New South Wales Gaming to See Increased Point of Consumption Tax

New South Wales (NSW) gaming operators are about to see a tax increase. The point of consumption tax (POCT) is going up as of next month, which might mean consumers will see a difference in the cost of gambling.

A horse race at Sydney’s Royal Randwick racecourse in Australia. The state is increasing the point of consumption tax on gambling activity. (Image: The Guardian)

The increased POCT will be 15%, and no gaming operator will avoid paying it. The tax applies to where the bet was placed, not where the operator who accepted the wager is located.

This means that all active operators in NSW will pay the tax, regardless of where their license registration is. The new tax rate follows a similar measure in Queensland a few weeks ago and is the result of lobbying on the part of Australia’s Tabcorp.

More Tax Headaches for Operators

In January 2019, the NSW government introduced a POCT of 10%. This was to close a loophole in existing laws that meant most online wagers were tax-free. The government realized it was losing considerable tax revenue and put the tax in place.

The increase in the POCT shouldn’t come as a surprise to operators. The NSW 2022/23 official State Budget listed it as a new item. The tax change will take effect on 1 July, and the government expects it to increase its take by AU$740.0 million (US$515.6 million) between now and 2026.

Aligning the POC tax and the betting tax, including effective fixed odds betting tax and totalisator betting tax at 15%, will provide competitively neutral tax rates between betting products, regardless of the gambling operators or whether the betting activity is online or in person,” explains NSW’s new State Budget.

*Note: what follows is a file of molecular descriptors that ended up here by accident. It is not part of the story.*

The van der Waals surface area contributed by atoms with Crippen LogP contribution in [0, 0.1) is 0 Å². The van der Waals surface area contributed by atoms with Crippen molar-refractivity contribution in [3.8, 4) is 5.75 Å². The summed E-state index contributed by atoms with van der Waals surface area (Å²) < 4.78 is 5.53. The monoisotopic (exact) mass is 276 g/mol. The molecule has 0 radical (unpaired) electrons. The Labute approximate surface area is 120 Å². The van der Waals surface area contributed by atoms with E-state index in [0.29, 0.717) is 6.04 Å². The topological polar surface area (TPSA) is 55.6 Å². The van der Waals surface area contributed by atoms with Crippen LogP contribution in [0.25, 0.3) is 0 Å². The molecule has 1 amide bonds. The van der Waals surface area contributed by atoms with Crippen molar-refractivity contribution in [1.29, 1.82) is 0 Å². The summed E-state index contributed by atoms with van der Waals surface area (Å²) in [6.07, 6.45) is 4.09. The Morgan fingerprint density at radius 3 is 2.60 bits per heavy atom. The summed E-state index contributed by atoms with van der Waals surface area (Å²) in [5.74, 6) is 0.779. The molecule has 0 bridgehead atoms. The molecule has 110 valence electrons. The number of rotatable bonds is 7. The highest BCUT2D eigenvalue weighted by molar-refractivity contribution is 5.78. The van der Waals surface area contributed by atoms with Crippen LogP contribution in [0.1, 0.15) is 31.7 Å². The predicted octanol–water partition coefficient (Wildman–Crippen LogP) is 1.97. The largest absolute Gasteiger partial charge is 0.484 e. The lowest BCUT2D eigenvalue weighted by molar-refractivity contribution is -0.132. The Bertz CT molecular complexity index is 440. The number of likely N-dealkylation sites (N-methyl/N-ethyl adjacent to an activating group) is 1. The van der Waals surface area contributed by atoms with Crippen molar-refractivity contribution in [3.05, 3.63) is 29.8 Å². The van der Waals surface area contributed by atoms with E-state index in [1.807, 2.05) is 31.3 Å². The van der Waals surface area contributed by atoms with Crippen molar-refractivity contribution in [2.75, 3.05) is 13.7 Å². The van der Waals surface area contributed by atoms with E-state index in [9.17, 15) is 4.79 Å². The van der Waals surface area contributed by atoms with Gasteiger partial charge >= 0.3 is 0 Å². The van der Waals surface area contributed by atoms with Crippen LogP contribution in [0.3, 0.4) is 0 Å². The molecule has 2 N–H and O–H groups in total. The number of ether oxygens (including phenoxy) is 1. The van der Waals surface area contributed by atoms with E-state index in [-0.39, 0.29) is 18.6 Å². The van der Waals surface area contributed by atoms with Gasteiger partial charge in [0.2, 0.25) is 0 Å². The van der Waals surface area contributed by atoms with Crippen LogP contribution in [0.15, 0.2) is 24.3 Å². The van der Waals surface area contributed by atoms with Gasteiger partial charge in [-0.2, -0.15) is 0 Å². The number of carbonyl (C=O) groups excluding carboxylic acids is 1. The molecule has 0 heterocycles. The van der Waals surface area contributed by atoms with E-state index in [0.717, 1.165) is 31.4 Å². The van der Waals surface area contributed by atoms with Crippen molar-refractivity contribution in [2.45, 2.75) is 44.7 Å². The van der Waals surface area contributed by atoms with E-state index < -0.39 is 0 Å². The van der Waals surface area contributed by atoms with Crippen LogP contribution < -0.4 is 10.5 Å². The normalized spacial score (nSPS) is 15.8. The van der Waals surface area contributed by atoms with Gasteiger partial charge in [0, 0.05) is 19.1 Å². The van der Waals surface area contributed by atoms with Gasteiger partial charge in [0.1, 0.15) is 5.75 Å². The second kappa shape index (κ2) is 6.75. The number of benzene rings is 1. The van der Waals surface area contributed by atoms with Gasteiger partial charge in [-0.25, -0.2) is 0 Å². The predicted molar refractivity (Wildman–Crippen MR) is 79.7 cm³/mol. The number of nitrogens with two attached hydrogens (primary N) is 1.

The Australian states of Victoria, Tasmania, Western Australia and South Australia also have a 15% POCT on gambling. The Australian Capital Territory, one of 10 federal territories, is part of that group, as well. Queensland’s rate is 20%.

Some 33% of the money the government receives will be returned to racing, up from 20%. The remaining 67% will remain in government coffers.

With the rising cost of doing business in NSW, the gambler is likely to pay for any increased operator expenses. If so, the increase could come through lower prices and larger margins.

Tabcorp Finds Relief Once Again

Tabcorp, a land-based operator active in all of Australia’s six states, welcomed the increased rate and described it as an additional positive step toward industry reform. It added that it also looks forward to hearing about the government’s plans to review the wagering tax system, regulation, and industry funding in coming years.

Tabcorp will receive transition payments for 18 months starting at the beginning of the tax changes. This is to make sure it’s not worse off than its tax obligations due to the higher rate.

Racing NSW has accumulated $81 million (US$56.45 million) since the introduction of the POCT. This includes nearly AU$40 million (US$27.87 million) in the last fiscal year. The figures represent 72% of the 20% tax the racing industry received.

Greyhound racing receives 13%, while harness racing gets 15%. However, greyhound racing’s monies fund the NSW Greyhound, Welfare & Integrity Commission, not their commercial counterparts.

The introduction of the POCT, in addition to generating revenue for NSW, also helped Greyhound Racing New South Wales. The entity carried the responsibility of funding integrity initiatives in the racing industry, but the tax cleared that expense.

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